anObject

An object that is the first argument of the message.

anotherObject

An object that is the second argument of the message

Return Value

An object that is the result of the message.

Discussion

This method is the same as performSelector: except that you can supply two arguments for aSelector. aSelector should identify a method that can take two arguments of type id. For methods with other argument types and return values, use NSInvocation.

Availability
  • Available in OS X v10.0 and later.
Declared In
objc/NSObject.h

release

Decrements the receiver’s reference count. (required)

- (oneway void)release
Discussion

The receiver is sent a dealloc message when its reference count reaches 0.

You would only implement this method to define your own reference-counting scheme. Such implementations should not invoke the inherited method; that is, they should not include a release message to super.

For more information on the reference counting mechanism, see Advanced Memory Management Programming Guide.

Special Considerations

Instead of using manual reference counting, you should adopt ARC—see Transitioning to ARC Release Notes.

Availability
  • Available in OS X v10.0 and later.
Declared In
objc/NSObject.h

respondsToSelector:

Returns a Boolean value that indicates whether the receiver implements or inherits a method that can respond to a specified message. (required)

- (BOOL)respondsToSelector:(SEL)aSelector
Parameters
aSelector

A selector that identifies a message.

Return Value

YES if the receiver implements or inherits a method that can respond to aSelector, otherwise NO.

Discussion

The application is responsible for determining whether a NO response should be considered an error.

You cannot test whether an object inherits a method from its superclass by sending respondsToSelector: to the object using the super keyword. This method will still be testing the object as a whole, not just the superclass’s implementation. Therefore, sending respondsToSelector: to super is equivalent to sending it to self. Instead, you must invoke the NSObject class method instancesRespondToSelector: directly on the object’s superclass, as illustrated in the following code fragment.

if( [MySuperclass instancesRespondToSelector:@selector(aMethod)] ) {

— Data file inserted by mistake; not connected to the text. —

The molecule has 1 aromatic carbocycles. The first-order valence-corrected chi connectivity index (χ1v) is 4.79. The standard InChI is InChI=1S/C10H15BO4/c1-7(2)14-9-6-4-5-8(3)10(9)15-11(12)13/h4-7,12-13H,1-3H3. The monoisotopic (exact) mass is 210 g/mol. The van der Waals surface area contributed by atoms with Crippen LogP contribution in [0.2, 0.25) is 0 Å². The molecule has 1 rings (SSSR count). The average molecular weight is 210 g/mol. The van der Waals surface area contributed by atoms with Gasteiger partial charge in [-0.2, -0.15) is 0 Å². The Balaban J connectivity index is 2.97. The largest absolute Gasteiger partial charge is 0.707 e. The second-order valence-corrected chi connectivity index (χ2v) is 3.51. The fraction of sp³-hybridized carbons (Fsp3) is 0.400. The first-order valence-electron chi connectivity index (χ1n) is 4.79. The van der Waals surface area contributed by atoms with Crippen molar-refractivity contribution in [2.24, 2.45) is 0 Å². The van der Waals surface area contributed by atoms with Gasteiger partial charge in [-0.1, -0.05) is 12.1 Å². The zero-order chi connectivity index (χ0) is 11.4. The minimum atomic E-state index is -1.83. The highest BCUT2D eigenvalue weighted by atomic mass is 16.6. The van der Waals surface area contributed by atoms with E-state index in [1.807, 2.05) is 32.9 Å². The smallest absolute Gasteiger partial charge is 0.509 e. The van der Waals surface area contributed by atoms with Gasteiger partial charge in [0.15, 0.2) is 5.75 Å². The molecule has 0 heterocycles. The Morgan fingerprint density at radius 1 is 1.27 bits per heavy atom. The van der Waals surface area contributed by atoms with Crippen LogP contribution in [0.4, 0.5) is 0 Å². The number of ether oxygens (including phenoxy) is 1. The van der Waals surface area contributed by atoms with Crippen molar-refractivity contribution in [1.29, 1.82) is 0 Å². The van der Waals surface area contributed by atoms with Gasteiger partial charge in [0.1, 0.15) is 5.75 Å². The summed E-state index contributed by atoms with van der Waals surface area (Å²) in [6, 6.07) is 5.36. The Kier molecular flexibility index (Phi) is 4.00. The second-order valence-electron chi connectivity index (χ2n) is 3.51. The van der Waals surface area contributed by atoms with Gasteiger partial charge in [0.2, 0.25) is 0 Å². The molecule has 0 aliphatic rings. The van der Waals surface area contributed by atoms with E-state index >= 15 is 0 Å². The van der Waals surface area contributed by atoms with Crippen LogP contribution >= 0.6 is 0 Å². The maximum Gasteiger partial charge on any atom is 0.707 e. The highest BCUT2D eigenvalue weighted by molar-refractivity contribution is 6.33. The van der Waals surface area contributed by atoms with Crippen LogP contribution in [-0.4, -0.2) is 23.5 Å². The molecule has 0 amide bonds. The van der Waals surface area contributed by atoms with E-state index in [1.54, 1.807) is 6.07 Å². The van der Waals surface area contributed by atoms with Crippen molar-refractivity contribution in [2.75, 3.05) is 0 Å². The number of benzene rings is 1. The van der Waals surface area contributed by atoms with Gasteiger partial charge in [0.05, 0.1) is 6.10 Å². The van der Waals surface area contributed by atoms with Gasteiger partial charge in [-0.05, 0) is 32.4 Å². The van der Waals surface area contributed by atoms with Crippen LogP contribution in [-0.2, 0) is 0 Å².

// invoke the inherited method
    [super aMethod];
}

You cannot simply use [[self superclass] instancesRespondToSelector:@selector(aMethod)] since this may cause the method to fail if it is invoked by a subclass.

Note that if the receiver is able to forward aSelector messages to another object, it will be able to respond to the message, albeit indirectly, even though this method returns NO.

Availability
  • Available in OS X v10.0 and later.
See Also
Declared In
objc/NSObject.h

retain

Increments the receiver’s reference count. (required)

- (id)retain
Return Value

self.

Discussion

You send an object a retain message when you want to prevent it from being deallocated until you have finished using it.

An object is deallocated automatically when its reference count reaches 0. retain messages increment the reference count, and release messages decrement it. For more information on this mechanism, see Advanced Memory Management Programming Guide.

As a convenience, retain returns self because it may be used in nested expressions.

You would implement this method only if you were defining your own reference-counting scheme. Such implementations must return self and should not invoke the inherited method by sending a retain message to super.

Special Considerations

Instead of using manual reference counting, you should adopt ARC—see Transitioning to ARC Release Notes.

Availability
  • Available in OS X v10.0 and later.
Declared In
objc/NSObject.h

retainCount

Do not use this method. (required)

- (NSUInteger)retainCount
Return Value

The receiver’s reference count.

Special Considerations

This method is of no value in debugging memory management issues. Because any number of framework objects may have retained an object in order to hold references to it, while at the same time autorelease pools may be holding any number of deferred releases on an object, it is very unlikely that you can get useful information from this method.

To understand the fundamental rules of memory management that you must abide by, read “Memory Management Policy”. To diagnose memory management problems, use a suitable tool:

  • The Clang Static analyzer can typically find memory management problems even before you run your program.

  • The Object Alloc instrument in the Instruments application (see Instruments User Guide) can track object allocation and destruction.

Availability
  • Available in OS X v10.0 and later.
Related Sample Code
Declared In
objc/NSObject.h

self

Returns the receiver. (required)

- (id)self
Return Value

The receiver.

Availability
  • Available in OS X v10.0 and later.
See Also
Declared In
objc/NSObject.h

superclass

Returns the class object for the receiver’s superclass. (required)

- (Class)superclass
Return Value

The class object for the receiver’s superclass.

Availability
  • Available in OS X v10.0 and later.
See Also
Declared In
objc/NSObject.h

zone

Zones are deprecated and ignored by most classes that have it as a parameter. (required)

- (NSZone *)zone
Return Value

A pointer to the zone from which the receiver was allocated.

Availability
  • Available in OS X v10.0 and later.
Declared In
objc/NSObject.h